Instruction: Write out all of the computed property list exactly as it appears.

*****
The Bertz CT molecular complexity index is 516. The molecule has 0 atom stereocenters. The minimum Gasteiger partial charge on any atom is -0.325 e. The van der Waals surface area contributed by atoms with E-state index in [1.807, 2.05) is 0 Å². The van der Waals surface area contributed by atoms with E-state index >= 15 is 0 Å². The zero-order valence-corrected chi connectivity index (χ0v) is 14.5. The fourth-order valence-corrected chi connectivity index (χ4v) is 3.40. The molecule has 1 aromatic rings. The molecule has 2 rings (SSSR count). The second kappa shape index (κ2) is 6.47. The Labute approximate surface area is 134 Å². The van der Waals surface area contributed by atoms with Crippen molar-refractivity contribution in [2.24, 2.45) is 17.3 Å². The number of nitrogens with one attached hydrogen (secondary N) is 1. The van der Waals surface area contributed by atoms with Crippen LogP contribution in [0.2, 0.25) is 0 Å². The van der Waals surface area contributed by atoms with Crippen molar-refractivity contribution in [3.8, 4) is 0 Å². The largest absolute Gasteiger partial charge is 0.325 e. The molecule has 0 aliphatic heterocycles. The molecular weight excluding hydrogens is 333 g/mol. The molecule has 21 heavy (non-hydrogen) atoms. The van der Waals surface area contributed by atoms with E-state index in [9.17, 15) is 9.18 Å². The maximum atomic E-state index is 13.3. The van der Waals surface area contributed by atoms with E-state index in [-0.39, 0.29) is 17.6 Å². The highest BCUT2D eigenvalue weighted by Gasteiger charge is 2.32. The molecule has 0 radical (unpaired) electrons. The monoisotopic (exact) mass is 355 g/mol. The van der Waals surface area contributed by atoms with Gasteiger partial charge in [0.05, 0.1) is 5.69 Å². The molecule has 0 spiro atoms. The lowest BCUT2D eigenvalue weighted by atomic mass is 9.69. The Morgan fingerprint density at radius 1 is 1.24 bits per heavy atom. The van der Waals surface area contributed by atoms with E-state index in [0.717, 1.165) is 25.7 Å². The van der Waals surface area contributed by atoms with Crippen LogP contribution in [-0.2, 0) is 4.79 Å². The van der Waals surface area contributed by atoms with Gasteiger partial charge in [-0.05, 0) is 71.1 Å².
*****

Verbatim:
The Bertz CT molecular complexity index is 516. The molecule has 0 atom stereocenters. The minimum Gasteiger partial charge on any atom is -0.325 e. The van der Waals surface area contributed by atoms with E-state index in [1.807, 2.05) is 0 Å². The van der Waals surface area contributed by atoms with E-state index >= 15 is 0 Å². The zero-order valence-corrected chi connectivity index (χ0v) is 14.5. The fourth-order valence-corrected chi connectivity index (χ4v) is 3.40. The molecule has 1 aromatic rings. The molecule has 2 rings (SSSR count). The second kappa shape index (κ2) is 6.47. The Labute approximate surface area is 134 Å². The van der Waals surface area contributed by atoms with Crippen molar-refractivity contribution in [2.24, 2.45) is 17.3 Å². The number of nitrogens with one attached hydrogen (secondary N) is 1. The van der Waals surface area contributed by atoms with Crippen LogP contribution in [0.2, 0.25) is 0 Å². The van der Waals surface area contributed by atoms with Crippen molar-refractivity contribution in [3.8, 4) is 0 Å². The largest absolute Gasteiger partial charge is 0.325 e. The molecule has 0 aliphatic heterocycles. The molecular weight excluding hydrogens is 333 g/mol. The molecule has 21 heavy (non-hydrogen) atoms. The van der Waals surface area contributed by atoms with E-state index in [9.17, 15) is 9.18 Å². The maximum atomic E-state index is 13.3. The van der Waals surface area contributed by atoms with E-state index in [-0.39, 0.29) is 17.6 Å². The highest BCUT2D eigenvalue weighted by Gasteiger charge is 2.32. The molecule has 0 radical (unpaired) electrons. The monoisotopic (exact) mass is 355 g/mol. The van der Waals surface area contributed by atoms with Gasteiger partial charge in [0.05, 0.1) is 5.69 Å². The molecule has 0 spiro atoms. The lowest BCUT2D eigenvalue weighted by atomic mass is 9.69. The Morgan fingerprint density at radius 1 is 1.24 bits per heavy atom. The van der Waals surface area contributed by atoms with E-state index in [0.717, 1.165) is 25.7 Å². The van der Waals surface area contributed by atoms with Crippen LogP contribution in [-0.2, 0) is 4.79 Å². The van der Waals surface area contributed by atoms with Gasteiger partial charge in [-0.05, 0) is 71.1 Å².